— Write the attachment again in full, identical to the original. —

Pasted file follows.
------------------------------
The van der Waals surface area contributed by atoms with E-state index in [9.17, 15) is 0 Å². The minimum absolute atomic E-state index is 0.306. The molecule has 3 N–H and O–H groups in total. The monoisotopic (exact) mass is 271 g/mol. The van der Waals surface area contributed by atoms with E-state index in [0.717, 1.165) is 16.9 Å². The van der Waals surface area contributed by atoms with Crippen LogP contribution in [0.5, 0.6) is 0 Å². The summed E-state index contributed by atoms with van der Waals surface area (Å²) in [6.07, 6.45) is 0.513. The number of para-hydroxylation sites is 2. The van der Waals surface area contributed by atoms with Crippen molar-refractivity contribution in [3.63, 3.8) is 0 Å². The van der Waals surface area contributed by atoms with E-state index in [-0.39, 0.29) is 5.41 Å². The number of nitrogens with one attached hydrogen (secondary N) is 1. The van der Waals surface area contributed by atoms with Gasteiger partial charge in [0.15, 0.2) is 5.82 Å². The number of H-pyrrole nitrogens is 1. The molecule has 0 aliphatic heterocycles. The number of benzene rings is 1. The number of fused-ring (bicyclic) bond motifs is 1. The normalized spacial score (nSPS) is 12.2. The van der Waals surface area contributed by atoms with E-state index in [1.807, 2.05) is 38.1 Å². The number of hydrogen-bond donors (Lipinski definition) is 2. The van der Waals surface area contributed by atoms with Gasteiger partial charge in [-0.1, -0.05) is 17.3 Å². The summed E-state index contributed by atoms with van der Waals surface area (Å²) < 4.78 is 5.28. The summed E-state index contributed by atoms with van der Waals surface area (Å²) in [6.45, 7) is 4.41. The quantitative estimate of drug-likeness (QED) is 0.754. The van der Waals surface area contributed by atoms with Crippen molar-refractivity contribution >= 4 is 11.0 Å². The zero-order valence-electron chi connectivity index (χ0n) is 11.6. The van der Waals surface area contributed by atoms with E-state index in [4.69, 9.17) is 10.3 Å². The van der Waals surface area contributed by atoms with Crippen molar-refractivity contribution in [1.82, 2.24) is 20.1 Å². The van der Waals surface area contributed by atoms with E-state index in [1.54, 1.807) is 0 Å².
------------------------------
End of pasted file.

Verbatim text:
The van der Waals surface area contributed by atoms with E-state index in [9.17, 15) is 0 Å². The minimum absolute atomic E-state index is 0.306. The molecule has 3 N–H and O–H groups in total. The monoisotopic (exact) mass is 271 g/mol. The van der Waals surface area contributed by atoms with E-state index in [0.717, 1.165) is 16.9 Å². The van der Waals surface area contributed by atoms with Crippen LogP contribution in [0.5, 0.6) is 0 Å². The summed E-state index contributed by atoms with van der Waals surface area (Å²) in [6.07, 6.45) is 0.513. The number of para-hydroxylation sites is 2. The van der Waals surface area contributed by atoms with Crippen molar-refractivity contribution in [3.63, 3.8) is 0 Å². The van der Waals surface area contributed by atoms with E-state index in [-0.39, 0.29) is 5.41 Å². The number of nitrogens with one attached hydrogen (secondary N) is 1. The van der Waals surface area contributed by atoms with Gasteiger partial charge in [0.15, 0.2) is 5.82 Å². The number of H-pyrrole nitrogens is 1. The molecule has 0 aliphatic heterocycles. The number of benzene rings is 1. The number of fused-ring (bicyclic) bond motifs is 1. The normalized spacial score (nSPS) is 12.2. The van der Waals surface area contributed by atoms with E-state index in [1.807, 2.05) is 38.1 Å². The number of hydrogen-bond donors (Lipinski definition) is 2. The van der Waals surface area contributed by atoms with Gasteiger partial charge in [-0.1, -0.05) is 17.3 Å². The summed E-state index contributed by atoms with van der Waals surface area (Å²) < 4.78 is 5.28. The summed E-state index contributed by atoms with van der Waals surface area (Å²) in [6.45, 7) is 4.41. The quantitative estimate of drug-likeness (QED) is 0.754. The van der Waals surface area contributed by atoms with Crippen molar-refractivity contribution >= 4 is 11.0 Å². The zero-order valence-electron chi connectivity index (χ0n) is 11.6. The van der Waals surface area contributed by atoms with E-state index in [4.69, 9.17) is 10.3 Å². The van der Waals surface area contributed by atoms with Crippen molar-refractivity contribution in [1.82, 2.24) is 20.1 Å². The van der Waals surface area contributed by atoms with E-state index in [1.54, 1.807) is 0 Å².